Harumph. I am glad that I dream about other peoples’ books, and that I know they don’t exist, as I don’t really have time to look for them.

Written by adswithoutproducts

May 13, 2009 at 10:22 am

Posted in dreams

8 Responses

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  1. I had a similar experience to your grad school professor, only it wasn’t a book I found myself looking for, but a quote from a book. I became convinced that I had read somewhere in Zizek of a Monty Python sketch that it “belonged to a tradition of misanthropy in English literature going back to Swift” – or something of the kind. He may well have included other writers in this “tradition”, like Orwell or Donne. The more I thought about it, the more important it seemed to become, the more its seemed to expalin, and I spent a good deal of time looking for the quote. In fact, I’m still not entirely convinced it doesn’t exist.

    T.M.

    May 13, 2009 at 12:31 pm

  2. Ha! In a sense, that famous quote about it being easier to imagine the end of the world than the end of capitalism is a non-imaginary version of all this. It’s Zizek, right, but I’ve only been able to find it in a damned New Yorker article, and in paraphrase. And then some say that Zizek borrowed it from Jameson. It sounds like both! No origin!

    adswithoutproducts

    May 13, 2009 at 12:39 pm

  3. There’s an experience very common to users of nitrous oxide–: one is working out in one’s mind or reading in a book a concept that will make “everything” come clear, the word of words, the ur-concept, total aletheia. . . But no one ever gets that far, of course, since the experience indexes a brain dying from lack of oxygen. The password primeval is death.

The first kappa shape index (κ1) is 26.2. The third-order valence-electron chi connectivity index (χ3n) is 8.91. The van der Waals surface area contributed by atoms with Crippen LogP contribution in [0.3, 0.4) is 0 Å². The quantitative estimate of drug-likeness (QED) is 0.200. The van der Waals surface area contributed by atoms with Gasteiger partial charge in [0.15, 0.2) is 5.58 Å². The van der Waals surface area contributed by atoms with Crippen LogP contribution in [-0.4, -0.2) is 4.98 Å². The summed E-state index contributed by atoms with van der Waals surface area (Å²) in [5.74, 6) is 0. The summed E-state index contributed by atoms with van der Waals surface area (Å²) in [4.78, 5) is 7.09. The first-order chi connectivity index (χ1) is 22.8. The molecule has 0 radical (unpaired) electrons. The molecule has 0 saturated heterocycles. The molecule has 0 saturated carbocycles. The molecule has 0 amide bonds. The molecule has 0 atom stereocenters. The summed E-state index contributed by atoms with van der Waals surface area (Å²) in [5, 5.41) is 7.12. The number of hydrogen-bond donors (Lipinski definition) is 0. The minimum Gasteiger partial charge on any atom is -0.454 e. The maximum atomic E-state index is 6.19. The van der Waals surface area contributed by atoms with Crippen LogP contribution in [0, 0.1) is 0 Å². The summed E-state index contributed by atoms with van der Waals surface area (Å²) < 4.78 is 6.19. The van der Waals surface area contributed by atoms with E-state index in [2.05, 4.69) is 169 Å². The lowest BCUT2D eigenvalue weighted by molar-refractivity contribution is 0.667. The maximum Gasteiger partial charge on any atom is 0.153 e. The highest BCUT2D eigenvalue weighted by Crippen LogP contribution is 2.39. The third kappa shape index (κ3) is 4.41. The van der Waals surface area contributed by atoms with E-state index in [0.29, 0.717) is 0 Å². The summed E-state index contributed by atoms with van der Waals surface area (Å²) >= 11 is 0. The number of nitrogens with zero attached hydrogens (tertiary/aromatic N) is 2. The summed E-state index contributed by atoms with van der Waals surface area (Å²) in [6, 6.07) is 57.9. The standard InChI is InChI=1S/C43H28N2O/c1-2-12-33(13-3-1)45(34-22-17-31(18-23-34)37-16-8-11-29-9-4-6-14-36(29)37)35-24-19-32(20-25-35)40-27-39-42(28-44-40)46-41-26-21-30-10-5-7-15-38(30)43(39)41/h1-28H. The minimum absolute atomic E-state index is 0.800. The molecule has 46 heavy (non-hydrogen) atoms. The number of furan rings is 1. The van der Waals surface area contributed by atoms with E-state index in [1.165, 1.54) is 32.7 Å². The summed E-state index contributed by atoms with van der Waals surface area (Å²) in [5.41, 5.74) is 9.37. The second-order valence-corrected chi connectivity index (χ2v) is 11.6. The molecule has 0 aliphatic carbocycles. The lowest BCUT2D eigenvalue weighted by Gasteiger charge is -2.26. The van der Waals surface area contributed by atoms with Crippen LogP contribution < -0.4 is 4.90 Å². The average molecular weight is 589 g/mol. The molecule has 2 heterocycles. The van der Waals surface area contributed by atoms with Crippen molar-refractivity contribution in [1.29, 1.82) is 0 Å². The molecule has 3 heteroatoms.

Jasper

    May 13, 2009 at 3:05 pm

  4. My wife got to toke up on NO during delivery – they do that here. Then she cussed out the (male) midwife that was in the room and I had to keep making the calm down signal with my hands.

    She did overtoke at one point and sort of went blank and euphoric at one point. I’ll have to ask her if it was like that. The word “death” did come up in subsequent discussion….

    Ads

    May 14, 2009 at 6:45 am

  5. “Bookstacks” – reminds me of the brickstacks in Goodbye To All That.

    David

    May 15, 2009 at 11:58 am

  6. Did you read that copy of Vollmann’s Europe Central?

    BDR

    May 18, 2009 at 1:23 pm

  7. No! This is a stack of unread stuff, recently transported by me from home to office.

    I wonder when I’ll get to read that. Have you? Looks good, though impossibly long.

    adswithoutproducts

    May 18, 2009 at 1:26 pm

    • Yes, I thought it terrific, though (a) I’m a Vollmann fool and (b) I’m a Shostakovich fool, so it was a happy confluence for me, so take my recommendation fwiw.

      BDR

      May 18, 2009 at 5:36 pm